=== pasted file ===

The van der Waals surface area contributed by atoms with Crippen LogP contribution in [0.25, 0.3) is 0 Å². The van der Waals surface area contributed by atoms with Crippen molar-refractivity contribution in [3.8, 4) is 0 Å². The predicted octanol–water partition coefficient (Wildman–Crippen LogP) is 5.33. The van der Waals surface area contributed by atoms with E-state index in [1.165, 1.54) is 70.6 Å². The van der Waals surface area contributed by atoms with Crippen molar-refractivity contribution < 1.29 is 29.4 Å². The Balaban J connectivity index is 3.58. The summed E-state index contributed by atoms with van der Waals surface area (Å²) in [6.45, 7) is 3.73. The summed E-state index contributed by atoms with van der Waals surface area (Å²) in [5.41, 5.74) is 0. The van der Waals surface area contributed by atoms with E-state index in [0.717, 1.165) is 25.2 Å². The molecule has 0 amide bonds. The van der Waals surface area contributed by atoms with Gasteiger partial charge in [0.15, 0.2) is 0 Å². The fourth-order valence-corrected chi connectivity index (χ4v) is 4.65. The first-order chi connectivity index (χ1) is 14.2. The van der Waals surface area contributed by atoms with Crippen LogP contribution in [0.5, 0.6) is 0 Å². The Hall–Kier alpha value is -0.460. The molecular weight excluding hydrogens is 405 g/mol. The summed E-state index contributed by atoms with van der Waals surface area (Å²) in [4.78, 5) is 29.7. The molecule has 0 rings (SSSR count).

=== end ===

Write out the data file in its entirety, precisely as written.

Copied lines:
The van der Waals surface area contributed by atoms with Crippen LogP contribution in [0.25, 0.3) is 0 Å². The van der Waals surface area contributed by atoms with Crippen molar-refractivity contribution in [3.8, 4) is 0 Å². The predicted octanol–water partition coefficient (Wildman–Crippen LogP) is 5.33. The van der Waals surface area contributed by atoms with E-state index in [1.165, 1.54) is 70.6 Å². The van der Waals surface area contributed by atoms with Crippen molar-refractivity contribution < 1.29 is 29.4 Å². The Balaban J connectivity index is 3.58. The summed E-state index contributed by atoms with van der Waals surface area (Å²) in [6.45, 7) is 3.73. The summed E-state index contributed by atoms with van der Waals surface area (Å²) in [5.41, 5.74) is 0. The van der Waals surface area contributed by atoms with E-state index in [0.717, 1.165) is 25.2 Å². The molecule has 0 amide bonds. The van der Waals surface area contributed by atoms with Gasteiger partial charge in [0.15, 0.2) is 0 Å². The fourth-order valence-corrected chi connectivity index (χ4v) is 4.65. The first-order chi connectivity index (χ1) is 14.2. The van der Waals surface area contributed by atoms with Crippen LogP contribution in [0.5, 0.6) is 0 Å². The Hall–Kier alpha value is -0.460. The molecular weight excluding hydrogens is 405 g/mol. The summed E-state index contributed by atoms with van der Waals surface area (Å²) in [4.78, 5) is 29.7. The molecule has 0 rings (SSSR count).